The Lido, facing starboard from Deck 11.

Geodesic dome and QUEEN MARY at Long Beach.

At the end of the afternoon, I joined MaritimeMatters editor, Martin Cox, for lunch in the Lido.  As we watched the setting sun beam its last rays onto the sadly derelict-looking QUEEN MARY, Martin dined on tandoori and I did my usual Italian/salad bar savoring. It was so tempting to return for more offerings from the Mongolian Wok, Asian, Pizza, Fish and Chips, Deli and Dessert stations but we resisted, knowing dinner was not too far off.

Carnival ships all have an Empress Deck, a tribute to the line's first vessel, the MARDI GRAS (ex EMPRESS OF CANADA).

Ocean View With Balcony cabin 7367, facing starboard.

We returned to our pleasant Ocean View With Balcony stateroom 7367 (two twin beds, flat screen television, plenty of cupboard and closet space, mini-bar, etc.) on starboard Empress Deck (7) to recharge batteries and gaze more at the bewitching QUEEN MARY, her faded and peeling paint no longer visible in the misty evening sky.

Gold Pearl Restaurant, facing aft.

Our 8:00 PM dinner was assigned in the lower level of the 1,122 seat Gold Pearl Restaurant. It was an honor and pleasure to sit next to John Heald and hear his accounts of the early days with Carnival aboard the company’s pioneering cruise ships MARDI GRAS, CARNIVALE and FESTIVALE, all former British ocean liners dear to many a ship lover’s heart.

Heald, whose often ironic and humorous postings are among the most read and celebrated in the cruise industry, is refreshingly candid. His blog account of the CARNIVAL SPLENDOR fire was some of the year’s most interesting ship-related reading. “If I couldn’t write my blog in my own way and style, I wouldn’t do it.” Heald then looked across the table to Carnival’s Vice President of Public Relations, Tim Gallagher and then jokingly asked, “Am I allowed to say that?”

Minestrone in the Gold Pearl.

Greek farmer's salad in the Gold Pearl.

Classic chicken entrée in the Gold Pearl.

Dinner was typically excellent Carnival fare and while there were popular selections like steamed lobster, my palate (after some three sea-going weeks this past January) was leaning toward more basic offerings such as minestrone soup (yes, again!), Greek farmer’s salad (delicious) and broiled chicken breast (perfectly cooked).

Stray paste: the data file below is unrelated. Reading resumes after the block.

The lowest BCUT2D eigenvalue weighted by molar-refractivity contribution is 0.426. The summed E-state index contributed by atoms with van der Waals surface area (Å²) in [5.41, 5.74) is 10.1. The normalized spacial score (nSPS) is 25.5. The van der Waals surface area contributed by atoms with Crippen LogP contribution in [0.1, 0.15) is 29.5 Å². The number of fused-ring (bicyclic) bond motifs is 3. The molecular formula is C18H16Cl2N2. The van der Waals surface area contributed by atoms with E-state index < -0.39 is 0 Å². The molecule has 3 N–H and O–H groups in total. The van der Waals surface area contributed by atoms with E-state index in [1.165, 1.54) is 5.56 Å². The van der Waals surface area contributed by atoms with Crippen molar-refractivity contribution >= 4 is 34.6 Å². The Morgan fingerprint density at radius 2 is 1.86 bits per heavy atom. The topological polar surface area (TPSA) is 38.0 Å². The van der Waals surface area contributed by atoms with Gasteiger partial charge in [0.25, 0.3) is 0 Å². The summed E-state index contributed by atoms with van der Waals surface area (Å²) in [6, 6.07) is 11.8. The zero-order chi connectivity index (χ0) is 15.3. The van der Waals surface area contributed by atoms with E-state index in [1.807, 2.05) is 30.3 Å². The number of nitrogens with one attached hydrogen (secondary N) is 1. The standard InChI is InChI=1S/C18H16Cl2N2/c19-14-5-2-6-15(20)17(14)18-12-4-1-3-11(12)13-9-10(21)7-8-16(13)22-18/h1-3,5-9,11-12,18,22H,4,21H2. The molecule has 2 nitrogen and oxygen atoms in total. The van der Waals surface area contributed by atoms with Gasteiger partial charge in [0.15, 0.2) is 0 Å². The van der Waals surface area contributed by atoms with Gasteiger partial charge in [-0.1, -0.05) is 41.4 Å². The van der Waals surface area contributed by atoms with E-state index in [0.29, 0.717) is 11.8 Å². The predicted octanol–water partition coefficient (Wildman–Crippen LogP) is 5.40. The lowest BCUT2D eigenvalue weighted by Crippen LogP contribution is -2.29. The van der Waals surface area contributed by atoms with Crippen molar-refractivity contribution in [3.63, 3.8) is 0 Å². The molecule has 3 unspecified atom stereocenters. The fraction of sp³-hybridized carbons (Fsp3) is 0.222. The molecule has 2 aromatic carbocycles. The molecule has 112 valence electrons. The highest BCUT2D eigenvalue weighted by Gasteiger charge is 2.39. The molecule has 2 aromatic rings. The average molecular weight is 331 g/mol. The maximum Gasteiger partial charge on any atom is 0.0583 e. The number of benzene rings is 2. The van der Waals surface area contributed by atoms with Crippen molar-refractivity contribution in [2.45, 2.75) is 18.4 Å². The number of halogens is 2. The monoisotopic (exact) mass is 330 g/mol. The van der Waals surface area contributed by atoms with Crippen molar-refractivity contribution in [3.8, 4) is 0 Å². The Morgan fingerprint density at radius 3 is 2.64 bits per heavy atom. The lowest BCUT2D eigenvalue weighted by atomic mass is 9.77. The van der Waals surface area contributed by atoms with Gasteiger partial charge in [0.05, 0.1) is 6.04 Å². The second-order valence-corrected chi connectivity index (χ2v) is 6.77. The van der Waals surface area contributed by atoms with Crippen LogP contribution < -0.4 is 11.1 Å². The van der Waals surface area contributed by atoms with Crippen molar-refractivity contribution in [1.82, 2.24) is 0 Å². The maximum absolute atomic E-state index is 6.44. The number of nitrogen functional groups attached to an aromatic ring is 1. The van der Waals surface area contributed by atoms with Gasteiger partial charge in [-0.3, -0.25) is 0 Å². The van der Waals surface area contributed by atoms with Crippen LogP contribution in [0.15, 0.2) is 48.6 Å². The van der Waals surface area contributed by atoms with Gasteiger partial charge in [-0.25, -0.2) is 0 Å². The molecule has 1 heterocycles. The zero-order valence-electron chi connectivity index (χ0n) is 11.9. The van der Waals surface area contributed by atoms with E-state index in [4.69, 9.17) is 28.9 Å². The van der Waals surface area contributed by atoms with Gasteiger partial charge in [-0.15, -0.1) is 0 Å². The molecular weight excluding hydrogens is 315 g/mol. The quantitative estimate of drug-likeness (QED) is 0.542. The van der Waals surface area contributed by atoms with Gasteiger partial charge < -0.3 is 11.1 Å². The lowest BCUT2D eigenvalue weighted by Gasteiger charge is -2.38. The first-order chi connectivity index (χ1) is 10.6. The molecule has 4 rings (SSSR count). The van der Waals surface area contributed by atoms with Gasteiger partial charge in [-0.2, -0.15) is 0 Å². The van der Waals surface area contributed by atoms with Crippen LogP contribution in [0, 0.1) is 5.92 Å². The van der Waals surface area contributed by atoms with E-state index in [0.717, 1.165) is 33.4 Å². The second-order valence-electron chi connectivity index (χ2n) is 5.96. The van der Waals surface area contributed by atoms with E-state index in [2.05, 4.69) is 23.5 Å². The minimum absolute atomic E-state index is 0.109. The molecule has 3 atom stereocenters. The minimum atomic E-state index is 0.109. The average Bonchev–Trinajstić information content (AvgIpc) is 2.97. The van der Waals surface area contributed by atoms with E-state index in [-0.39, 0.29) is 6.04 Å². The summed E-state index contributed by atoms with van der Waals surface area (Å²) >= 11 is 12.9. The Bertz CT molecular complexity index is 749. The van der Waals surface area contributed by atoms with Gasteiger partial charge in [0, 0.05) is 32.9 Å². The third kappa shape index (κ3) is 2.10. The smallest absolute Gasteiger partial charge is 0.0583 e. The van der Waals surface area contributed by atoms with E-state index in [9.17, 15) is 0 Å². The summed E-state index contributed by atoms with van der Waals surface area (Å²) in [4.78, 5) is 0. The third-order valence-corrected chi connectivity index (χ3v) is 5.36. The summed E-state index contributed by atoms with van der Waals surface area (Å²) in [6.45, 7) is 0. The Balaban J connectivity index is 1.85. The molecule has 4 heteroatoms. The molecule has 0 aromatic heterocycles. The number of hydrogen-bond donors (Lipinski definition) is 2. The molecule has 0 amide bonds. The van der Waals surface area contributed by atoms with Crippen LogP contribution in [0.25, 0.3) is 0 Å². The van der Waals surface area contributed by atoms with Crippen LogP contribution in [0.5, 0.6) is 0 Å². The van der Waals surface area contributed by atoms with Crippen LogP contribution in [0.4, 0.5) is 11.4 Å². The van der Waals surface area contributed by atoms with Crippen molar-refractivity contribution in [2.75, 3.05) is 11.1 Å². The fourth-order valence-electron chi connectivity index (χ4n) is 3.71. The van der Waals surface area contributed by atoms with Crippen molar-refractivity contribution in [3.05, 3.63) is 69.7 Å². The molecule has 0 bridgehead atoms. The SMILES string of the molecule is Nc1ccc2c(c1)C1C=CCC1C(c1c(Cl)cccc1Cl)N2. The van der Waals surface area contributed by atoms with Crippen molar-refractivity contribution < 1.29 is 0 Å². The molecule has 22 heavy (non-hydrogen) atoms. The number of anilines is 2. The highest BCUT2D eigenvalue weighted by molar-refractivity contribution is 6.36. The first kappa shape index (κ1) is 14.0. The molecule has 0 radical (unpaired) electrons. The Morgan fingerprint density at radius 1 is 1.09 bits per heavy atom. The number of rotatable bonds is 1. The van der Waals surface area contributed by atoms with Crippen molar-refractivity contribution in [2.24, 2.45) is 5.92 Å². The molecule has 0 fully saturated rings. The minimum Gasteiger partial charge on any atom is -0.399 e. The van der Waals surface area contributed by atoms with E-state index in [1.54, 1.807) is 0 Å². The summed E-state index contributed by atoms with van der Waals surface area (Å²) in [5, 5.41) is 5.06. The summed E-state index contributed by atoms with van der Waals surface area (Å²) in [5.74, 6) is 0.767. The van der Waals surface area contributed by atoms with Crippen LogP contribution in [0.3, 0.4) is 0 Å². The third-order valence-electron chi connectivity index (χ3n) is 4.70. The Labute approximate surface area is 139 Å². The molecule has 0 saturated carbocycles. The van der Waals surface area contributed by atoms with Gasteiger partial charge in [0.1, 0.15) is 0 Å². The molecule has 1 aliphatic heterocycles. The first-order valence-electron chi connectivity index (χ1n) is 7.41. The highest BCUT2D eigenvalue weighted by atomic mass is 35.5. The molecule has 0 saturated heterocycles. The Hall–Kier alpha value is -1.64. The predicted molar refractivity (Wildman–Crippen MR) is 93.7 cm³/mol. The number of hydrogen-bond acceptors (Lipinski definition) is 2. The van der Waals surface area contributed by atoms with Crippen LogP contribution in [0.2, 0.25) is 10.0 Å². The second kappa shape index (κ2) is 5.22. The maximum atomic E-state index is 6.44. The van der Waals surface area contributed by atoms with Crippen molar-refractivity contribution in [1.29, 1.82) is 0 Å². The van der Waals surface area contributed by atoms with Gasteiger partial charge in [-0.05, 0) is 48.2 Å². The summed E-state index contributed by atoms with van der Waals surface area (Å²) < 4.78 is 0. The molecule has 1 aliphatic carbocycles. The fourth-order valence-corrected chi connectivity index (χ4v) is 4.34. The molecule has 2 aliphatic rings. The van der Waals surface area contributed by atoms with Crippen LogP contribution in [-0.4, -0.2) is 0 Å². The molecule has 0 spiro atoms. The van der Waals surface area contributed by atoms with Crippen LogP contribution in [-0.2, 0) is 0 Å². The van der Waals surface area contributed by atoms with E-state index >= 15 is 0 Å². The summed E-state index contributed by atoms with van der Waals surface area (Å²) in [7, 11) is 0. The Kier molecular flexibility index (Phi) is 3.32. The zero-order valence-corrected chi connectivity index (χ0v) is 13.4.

Caramelized apple puff pastry.

For dessert, I did succumb to a very rich and satisfying caramelized apple puff pastry.

Back in the groove on the CARNIVAL SPLENDOR.

In typical Carnival style, dinner ended with the wait staff jubilantly dancing atop pedestals.

"Vroom!" in the Specatacular Spectacular show room.

The main stage show in the three deck, 1,400 seat Spectacular Spectacular Lounge was entitled “Vroom!” and featured highly choreographed rock standards with an array of special effects.  It was a maiden performance for the ship’s new cast.

All sorts of other activities included sing-a-longs, a comedian, jazz and dixieland performances, karaoke, Latin music and disco dancing into the wee hours. We roamed around the outer decks, taking shelter from the occasional squall between photographic pursuits.

What was evident all day and night was the staff’s genuine feeling of welcoming and relief to be back on a working ship after a trying time.

Sunday, February 20, 2011

The Southland is at its most beautiful in the winter after a big storm and today was its ultimate.

Making an omelet in the Lido.

Martin Cox awaits a cappuccino at the Coffee Shop.

Piercing blue skies and fluffy white clouds hovered over snow-capped mountains as we hurriedly ate omelets and other breakfast sundries in the Lido, grabbed a cappuccino at the Coffee Shop on the Deck 5 promenade and disembarked the CARNIVAL SPLENDOR at 9:00 AM.

CARNIVAL SPLENDOR awaits.

The ship would soon embark her first official passengers in over 3 months on a sold out cruise to Cabo San Lucas, Mazatlan and Puerto Vallarta.

Welcome back, CARNIVAL SPLENDOR!

Special thanks: Martin Cox, Tim Gallagher, Vance Gulliksen

Peter Knego

Peter Knego

Having documented over 400 passenger ships and taken more than 200 cruises, MaritimeMatters’ co-editor Peter Knego is a leading freelance cruise writer, a respected ocean liner historian and frequent maritime lecturer both on land and at sea.  With his work regularly featured in cruise industry trades and consumer publications.  Knego also runs the www.midshipcentury.com website which offers MidCentury cruise ship furniture, artwork and fittings rescued from the shipbreaking yards of Alang, India.  He has produced several videos on the subject, including his latest, The Sands Of Alang and the best-selling On The Road To Alang."
Peter Knego